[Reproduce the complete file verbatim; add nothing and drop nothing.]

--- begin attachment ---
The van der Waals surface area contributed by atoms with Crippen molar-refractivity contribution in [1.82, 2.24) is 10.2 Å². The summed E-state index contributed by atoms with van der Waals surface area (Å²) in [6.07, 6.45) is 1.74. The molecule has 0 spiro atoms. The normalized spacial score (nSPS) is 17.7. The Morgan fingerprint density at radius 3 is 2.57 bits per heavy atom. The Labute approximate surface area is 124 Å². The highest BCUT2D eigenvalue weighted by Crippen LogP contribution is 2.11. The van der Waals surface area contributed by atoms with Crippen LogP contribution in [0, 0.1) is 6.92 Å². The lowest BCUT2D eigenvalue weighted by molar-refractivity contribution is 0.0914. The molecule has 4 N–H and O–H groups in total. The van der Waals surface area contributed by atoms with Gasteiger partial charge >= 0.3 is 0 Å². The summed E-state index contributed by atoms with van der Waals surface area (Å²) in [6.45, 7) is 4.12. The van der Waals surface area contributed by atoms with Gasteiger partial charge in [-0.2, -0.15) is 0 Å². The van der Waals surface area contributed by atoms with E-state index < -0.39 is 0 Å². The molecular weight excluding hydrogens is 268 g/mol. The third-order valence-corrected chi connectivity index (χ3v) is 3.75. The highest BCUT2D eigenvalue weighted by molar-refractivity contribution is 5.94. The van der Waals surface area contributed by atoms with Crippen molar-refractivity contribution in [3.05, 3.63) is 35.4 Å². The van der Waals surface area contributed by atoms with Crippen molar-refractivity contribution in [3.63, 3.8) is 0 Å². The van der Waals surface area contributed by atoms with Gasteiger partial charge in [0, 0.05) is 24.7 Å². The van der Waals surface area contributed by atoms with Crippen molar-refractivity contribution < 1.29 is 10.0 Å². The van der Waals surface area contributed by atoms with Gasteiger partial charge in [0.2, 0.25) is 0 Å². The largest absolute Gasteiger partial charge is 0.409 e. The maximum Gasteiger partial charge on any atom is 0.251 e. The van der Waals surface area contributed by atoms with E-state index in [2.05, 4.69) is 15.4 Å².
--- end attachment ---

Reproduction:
The van der Waals surface area contributed by atoms with Crippen molar-refractivity contribution in [1.82, 2.24) is 10.2 Å². The summed E-state index contributed by atoms with van der Waals surface area (Å²) in [6.07, 6.45) is 1.74. The molecule has 0 spiro atoms. The normalized spacial score (nSPS) is 17.7. The Morgan fingerprint density at radius 3 is 2.57 bits per heavy atom. The Labute approximate surface area is 124 Å². The highest BCUT2D eigenvalue weighted by Crippen LogP contribution is 2.11. The van der Waals surface area contributed by atoms with Crippen LogP contribution in [0, 0.1) is 6.92 Å². The lowest BCUT2D eigenvalue weighted by molar-refractivity contribution is 0.0914. The molecule has 4 N–H and O–H groups in total. The van der Waals surface area contributed by atoms with Gasteiger partial charge >= 0.3 is 0 Å². The summed E-state index contributed by atoms with van der Waals surface area (Å²) in [6.45, 7) is 4.12. The van der Waals surface area contributed by atoms with Gasteiger partial charge in [-0.2, -0.15) is 0 Å². The van der Waals surface area contributed by atoms with E-state index < -0.39 is 0 Å². The molecular weight excluding hydrogens is 268 g/mol. The third-order valence-corrected chi connectivity index (χ3v) is 3.75. The highest BCUT2D eigenvalue weighted by molar-refractivity contribution is 5.94. The van der Waals surface area contributed by atoms with Crippen molar-refractivity contribution in [3.05, 3.63) is 35.4 Å². The van der Waals surface area contributed by atoms with Crippen molar-refractivity contribution in [3.63, 3.8) is 0 Å². The van der Waals surface area contributed by atoms with Gasteiger partial charge in [0, 0.05) is 24.7 Å². The van der Waals surface area contributed by atoms with Crippen molar-refractivity contribution < 1.29 is 10.0 Å². The van der Waals surface area contributed by atoms with Gasteiger partial charge in [0.2, 0.25) is 0 Å². The largest absolute Gasteiger partial charge is 0.409 e. The maximum Gasteiger partial charge on any atom is 0.251 e. The van der Waals surface area contributed by atoms with E-state index in [2.05, 4.69) is 15.4 Å².